Pain Relief During Abortion Should Be A Matter Above Ideology

Dear Readers,

Recently I have become aware of information so disturbing and troubling that as a result I was moved to write a letter to ‘The Veterinarian‘ magazine. Please read the letter and make your own mind:

‘Dear Editor,

As a modern Veterinary Practitioner I am meticulous in ensuring that anesthesia and pain relief are provided where possible to all species and in all circumstances where pain is administered during treatment. I am certain that my colleagues – your readers are in agreement on the need to provide timely pain relief in our practice.

This is why I have been greatly disturbed by my recent discovery which came about through a chance conversation with a medical colleague – namely that it is currently outside standard practice to administer anesthesia to a baby born alive after a late term abortion in Victoria. The Victorian Abortion Reform Act 2008 has legalized late term abortion up to 9th month of pregnancy. Public records indicate that at least 57 foetuses were born alive during such abortions. These fetuses were not administered pain relief or anesthesia of any kind. Indeed, an amendment to mandate administration of pain relief to a fetus (VicHansard 3625-3639) was voted down by the Parliament.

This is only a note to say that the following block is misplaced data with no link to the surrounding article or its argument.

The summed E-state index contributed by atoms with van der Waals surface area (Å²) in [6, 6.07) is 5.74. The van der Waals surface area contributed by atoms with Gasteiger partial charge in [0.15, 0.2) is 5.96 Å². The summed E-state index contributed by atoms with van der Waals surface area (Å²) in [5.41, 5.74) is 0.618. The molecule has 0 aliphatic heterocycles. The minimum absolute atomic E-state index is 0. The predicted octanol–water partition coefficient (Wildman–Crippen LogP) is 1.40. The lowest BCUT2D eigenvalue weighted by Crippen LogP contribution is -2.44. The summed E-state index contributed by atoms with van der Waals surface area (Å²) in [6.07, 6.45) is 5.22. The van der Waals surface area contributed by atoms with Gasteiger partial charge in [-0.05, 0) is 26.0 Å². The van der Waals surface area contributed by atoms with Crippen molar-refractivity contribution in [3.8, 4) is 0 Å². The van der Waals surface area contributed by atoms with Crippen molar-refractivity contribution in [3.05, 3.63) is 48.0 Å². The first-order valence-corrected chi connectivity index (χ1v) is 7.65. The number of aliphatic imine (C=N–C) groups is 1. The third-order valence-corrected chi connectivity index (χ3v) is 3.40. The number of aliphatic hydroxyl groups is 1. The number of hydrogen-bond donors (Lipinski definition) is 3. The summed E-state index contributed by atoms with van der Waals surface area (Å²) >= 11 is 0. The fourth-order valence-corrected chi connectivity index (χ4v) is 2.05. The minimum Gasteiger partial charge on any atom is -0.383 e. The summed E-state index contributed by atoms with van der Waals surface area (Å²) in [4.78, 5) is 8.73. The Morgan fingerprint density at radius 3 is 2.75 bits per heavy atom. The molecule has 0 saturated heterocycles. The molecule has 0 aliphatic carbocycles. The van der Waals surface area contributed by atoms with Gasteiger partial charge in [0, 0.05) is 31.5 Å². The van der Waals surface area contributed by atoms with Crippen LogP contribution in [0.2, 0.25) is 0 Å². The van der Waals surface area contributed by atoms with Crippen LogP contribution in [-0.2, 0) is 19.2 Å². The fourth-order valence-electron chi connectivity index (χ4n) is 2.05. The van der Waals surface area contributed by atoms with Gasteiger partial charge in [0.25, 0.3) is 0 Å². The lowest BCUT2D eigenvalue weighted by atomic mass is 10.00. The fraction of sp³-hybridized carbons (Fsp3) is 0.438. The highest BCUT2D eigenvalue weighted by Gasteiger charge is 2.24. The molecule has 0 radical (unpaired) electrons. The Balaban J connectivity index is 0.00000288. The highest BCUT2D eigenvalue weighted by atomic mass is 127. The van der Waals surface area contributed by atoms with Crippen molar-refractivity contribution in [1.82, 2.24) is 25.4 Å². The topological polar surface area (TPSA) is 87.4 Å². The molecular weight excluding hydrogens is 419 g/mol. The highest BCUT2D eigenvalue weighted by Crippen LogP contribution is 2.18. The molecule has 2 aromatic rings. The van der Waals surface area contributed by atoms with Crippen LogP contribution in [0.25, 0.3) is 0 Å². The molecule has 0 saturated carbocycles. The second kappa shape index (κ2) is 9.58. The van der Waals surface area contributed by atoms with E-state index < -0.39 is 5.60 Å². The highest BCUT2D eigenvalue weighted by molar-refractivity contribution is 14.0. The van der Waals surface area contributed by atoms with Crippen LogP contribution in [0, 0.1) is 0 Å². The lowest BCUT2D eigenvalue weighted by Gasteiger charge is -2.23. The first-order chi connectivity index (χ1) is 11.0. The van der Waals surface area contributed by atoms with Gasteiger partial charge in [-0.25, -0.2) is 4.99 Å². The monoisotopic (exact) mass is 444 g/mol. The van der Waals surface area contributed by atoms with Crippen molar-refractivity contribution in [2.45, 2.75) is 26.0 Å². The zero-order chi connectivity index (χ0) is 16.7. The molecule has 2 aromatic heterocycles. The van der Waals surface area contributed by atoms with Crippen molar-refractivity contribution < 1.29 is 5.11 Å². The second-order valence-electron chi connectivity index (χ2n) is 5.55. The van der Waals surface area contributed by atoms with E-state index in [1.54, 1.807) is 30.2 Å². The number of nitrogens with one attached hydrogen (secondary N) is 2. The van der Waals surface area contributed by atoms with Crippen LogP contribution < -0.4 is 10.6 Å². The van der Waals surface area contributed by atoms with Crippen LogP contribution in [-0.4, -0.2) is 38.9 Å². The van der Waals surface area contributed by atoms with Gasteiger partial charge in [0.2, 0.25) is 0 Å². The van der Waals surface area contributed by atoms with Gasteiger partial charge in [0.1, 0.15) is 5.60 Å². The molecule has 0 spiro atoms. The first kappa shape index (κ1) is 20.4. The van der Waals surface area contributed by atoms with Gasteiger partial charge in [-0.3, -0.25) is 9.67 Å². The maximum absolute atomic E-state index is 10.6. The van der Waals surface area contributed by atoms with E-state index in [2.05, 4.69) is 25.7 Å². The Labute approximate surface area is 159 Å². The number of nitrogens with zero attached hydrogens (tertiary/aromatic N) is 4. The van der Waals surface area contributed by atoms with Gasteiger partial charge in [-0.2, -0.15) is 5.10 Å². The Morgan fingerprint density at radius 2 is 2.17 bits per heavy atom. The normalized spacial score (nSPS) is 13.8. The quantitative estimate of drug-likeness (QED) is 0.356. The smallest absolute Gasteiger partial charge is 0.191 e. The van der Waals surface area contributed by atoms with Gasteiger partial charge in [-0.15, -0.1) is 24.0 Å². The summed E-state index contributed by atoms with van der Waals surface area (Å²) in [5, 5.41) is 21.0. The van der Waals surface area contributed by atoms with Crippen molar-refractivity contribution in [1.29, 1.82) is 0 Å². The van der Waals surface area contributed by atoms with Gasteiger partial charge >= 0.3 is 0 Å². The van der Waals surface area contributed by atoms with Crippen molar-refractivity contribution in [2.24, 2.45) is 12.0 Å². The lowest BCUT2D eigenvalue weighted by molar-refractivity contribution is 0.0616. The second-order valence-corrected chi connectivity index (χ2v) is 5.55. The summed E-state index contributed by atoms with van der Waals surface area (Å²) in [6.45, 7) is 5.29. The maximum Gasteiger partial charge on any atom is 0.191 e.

This is not a discussion about ethical or ideological considerations. On the contrary, I hold a view that ideological considerations should never obscure the scientific realities of medical practice. There is overwhelming evidence that a near-term fetus has the cerebral and peripheral nervous system development necessary to generate a response to pain similar to that of more developed organisms. I sincerely hope that the view of pain relief as an optional extra has been relegated to the bad old days of Veterinary science and, I would hope of medical science as well. As Veterinary practitioners we should be leading from the front, even if this sometimes requires us respectfully correcting our human-trained colleagues. I encourage the readers of this letter to join their voices and call upon their respective lawmakers to change an outdated practice that is truly out of step with community expectation and scientific thinking.’

I look forward to receiving feedback from this letter and will post any relevant updates.

About Dr Vadim Chelom

Dr Vadim is a house call Veterinarian in Melbourne
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